_{1}adopted in the simulation are 296 K, 0.1 atm, 3.0%, 25.5 cm, and 45.5°, respectively. Meanwhile, HWHM of each transition is listed in Table 1. Figure 1(a)~1(d) reflect the characteristics of the gas absorbance shape recovered by Λ

*(*

_{k}*k*= 1, 2, 3, 4), which are close to the calculation absorbance shape at decreasing modulation depth. In Fig. 1(a), the absorbance shape recovered by Λ

_{1}only agrees well with the calculation value when the modulation depth is less than 0.008 cm

^{−1}(

*m*≈0.5), and the residual errors increase sharply with increasing modulation depth. Calculations show that the maximum error becomes higher than 25% when the modulation depth reaches 0.016 cm

^{−1}(

*m*≈1.0). This phenomenon can be attributed to the even higher-order terms, especially the second- and fourth-order terms (as shown in Eq. (13), which have made significant contributions to Λ

_{1}. The effects of these terms cannot be neglected at such a large modulation depth. Therefore, the method of G. Stewart et al. cannot be used to recover the gas absorbance shape, especially the modulation index is larger than 0.2.

_{2}is used. The simulation results show that the absorbance shape recovered by Λ

_{2}is in excellently agreement with the calculation value, even if the modulation depth reaches 0.016cm

^{−1}(

*m*≈1.0), as shown in Fig. 1(b). Clearly, the results in Figs. 1(c) and 1(d) show that the modulation depths have a very small influence on the recovery of results when Λ

_{3}and Λ

_{4}are used. For example, the maximum residual errors are no more than 1.75%, even if the modulation depths reach 0.024 cm

^{−1}(

*m*≈1.5) and 0.032 cm

^{−1}(

*m*≈2.0), as shown in Figs. 1(c) and 1(d), respectively. In actual measurements, the modulation index is close to 2.0. Hence, the application of Λ

_{3}or Λ

_{4}to recover the gas absorbance shape is highly accurate in many cases. In addition, simulation results have shown that recovery accuracy can be further improved if the higher odd harmonics (ninth, eleventh, and so on) are used.

_{3}concentration, absorption path length, and phase shift

*ψ*

_{1}adopted in the simulation are 296K, 1.0atm, 3.0%, 25.5cm, and 45.5°, respectively. HWHM of each transition is listed in Table 1. Similar to the characteristics in Fig. 1, Fig. 2 proves that the method established in the present paper can be used to recover a single transition and also can be applied under overlapping transitions.

## 4. Experimental results

^{−1}) distributed feedback diode laser (NEL NLK1S5EAAA) manufactured by NTT Electronics Company is used as the spectroscopic source. The laser current and the temperature are controlled by a commercial diode laser controller (ITC4001). Light from the fiber-coupled diode laser is passed to a fiber collimator (Thorlabs F280FC-1550) and sent through the gas cell (25.5 cm length). The laser wavelength is measured using a free-space NIR wavelength meter (Bristol 621B). The optical power exiting from the cell is detected using a large surface Ge photodiode. An external modulation consisting of a 20 Hz sawtooth ramp with a faster 10 kHz sinusoidal modulation is fed into the diode laser controller. The phase shift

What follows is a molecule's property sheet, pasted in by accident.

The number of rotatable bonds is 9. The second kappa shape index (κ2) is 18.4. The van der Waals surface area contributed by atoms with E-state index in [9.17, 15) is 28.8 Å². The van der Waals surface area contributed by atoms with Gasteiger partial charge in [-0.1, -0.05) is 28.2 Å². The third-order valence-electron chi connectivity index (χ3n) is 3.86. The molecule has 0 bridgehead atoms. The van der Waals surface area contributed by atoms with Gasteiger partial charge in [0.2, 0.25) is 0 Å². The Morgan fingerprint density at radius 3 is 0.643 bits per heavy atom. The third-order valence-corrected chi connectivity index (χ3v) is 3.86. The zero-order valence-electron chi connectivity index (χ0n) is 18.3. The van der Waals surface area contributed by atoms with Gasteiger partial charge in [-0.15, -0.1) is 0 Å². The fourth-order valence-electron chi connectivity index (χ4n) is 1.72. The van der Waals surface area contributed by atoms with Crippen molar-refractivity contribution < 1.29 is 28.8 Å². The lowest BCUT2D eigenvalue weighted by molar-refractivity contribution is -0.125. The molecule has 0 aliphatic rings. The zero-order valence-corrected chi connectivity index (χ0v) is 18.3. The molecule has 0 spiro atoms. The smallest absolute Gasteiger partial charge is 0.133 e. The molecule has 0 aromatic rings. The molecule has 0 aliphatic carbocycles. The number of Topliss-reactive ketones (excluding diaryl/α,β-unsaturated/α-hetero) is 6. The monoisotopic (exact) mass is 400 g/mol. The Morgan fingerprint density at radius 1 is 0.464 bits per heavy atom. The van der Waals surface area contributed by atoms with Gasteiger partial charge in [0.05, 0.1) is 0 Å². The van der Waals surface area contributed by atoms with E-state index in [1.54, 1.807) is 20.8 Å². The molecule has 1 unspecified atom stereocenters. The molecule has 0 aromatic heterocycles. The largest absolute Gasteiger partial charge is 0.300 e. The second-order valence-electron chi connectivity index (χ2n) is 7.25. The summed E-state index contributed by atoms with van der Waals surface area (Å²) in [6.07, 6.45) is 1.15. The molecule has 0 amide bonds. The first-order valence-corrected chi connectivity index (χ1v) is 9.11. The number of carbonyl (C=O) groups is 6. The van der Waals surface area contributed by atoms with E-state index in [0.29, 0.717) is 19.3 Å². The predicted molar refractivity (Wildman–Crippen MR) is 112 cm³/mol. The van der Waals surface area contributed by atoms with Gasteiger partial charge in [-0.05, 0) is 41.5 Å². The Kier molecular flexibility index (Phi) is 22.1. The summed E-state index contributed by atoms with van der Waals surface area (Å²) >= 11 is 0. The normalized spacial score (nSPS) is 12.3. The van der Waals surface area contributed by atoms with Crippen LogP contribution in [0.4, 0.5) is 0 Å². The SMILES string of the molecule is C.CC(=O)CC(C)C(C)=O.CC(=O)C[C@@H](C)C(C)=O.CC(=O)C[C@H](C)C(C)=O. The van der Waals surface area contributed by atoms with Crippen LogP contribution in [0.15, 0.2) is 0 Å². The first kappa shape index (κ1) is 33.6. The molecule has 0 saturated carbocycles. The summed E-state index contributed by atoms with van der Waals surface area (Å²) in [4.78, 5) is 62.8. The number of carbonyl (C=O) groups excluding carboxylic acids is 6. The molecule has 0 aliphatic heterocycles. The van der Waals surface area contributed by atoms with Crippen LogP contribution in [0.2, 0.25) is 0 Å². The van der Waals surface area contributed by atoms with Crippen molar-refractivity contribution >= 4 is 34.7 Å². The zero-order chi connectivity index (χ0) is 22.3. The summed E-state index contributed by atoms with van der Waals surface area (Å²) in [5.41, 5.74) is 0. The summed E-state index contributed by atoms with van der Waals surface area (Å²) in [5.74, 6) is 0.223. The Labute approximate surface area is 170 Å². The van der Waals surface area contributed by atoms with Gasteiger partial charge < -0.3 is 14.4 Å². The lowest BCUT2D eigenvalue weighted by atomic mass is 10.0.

*ψ*

_{1}between the intensity and frequency modulation can be determined using the method described in Ref [15

15. P. Kluczynski and O. Axner, “Theoretical description based on Fourier analysis of wavelength-modulation spectrometry in terms of analytical and background signals,” Appl. Opt. **38**(27), 5803–5815 (1999). [CrossRef] [PubMed]

*β*between the reference and detection signals are adjusted to their optimum values according to the experimental requirements. The detector signals are recorded by a digital oscilloscope (DPO 4034B) and demodulated by a digital lock-in amplifier (SR830). Prior to each experiment, the gas cell is evacuated by a vacuum pump with an ultimate pressure of 1.0 Pa and filled with NH

_{3}-Air mixture controlled by two mass flow controllers.

*P*= 0.1 atm). Hence, in the experiments, we can adjust the laser scanning range and allow it to scan only Line 3. Figure 4 shows a typical experiment result, where the phase shift

*ψ*

_{1}is approximately 45.5° and the modulation depth is 0.03 cm

^{−1}. In the experiment, gas temperature, pressure, NH

_{3}concentration, absorption path length, and phase shift

*β*are 296 K, 0.1 atm, 3.0%, 25.5 cm and 135°, respectively. According to the experimental conditions, the modulation index can be calculated, and the obtained value is approximately 1.95. The data of

*X*and

*Y*components of the first, third, and fifth harmonics are shown in Fig. 4(a). The background of the first harmonic can be calculated using the data on both sides of

*X*

_{1}and

*Y*

_{1}, where no NH

_{3}absorption exists (

*X*

_{1-}

*= 0 mV,*

_{back}*Y*

_{1-}

*= −100 mV, and*

_{back}*S*

_{1-}

*= 100 mV). Subsequently, when the data of*

_{back}*X*and

*Y*components of the first, third, and fifth harmonics are processed using our method, we can recover the absorbance shape, as shown in Fig. 4(b), where the black solid line represents the calculation absorption shape (6529.184 cm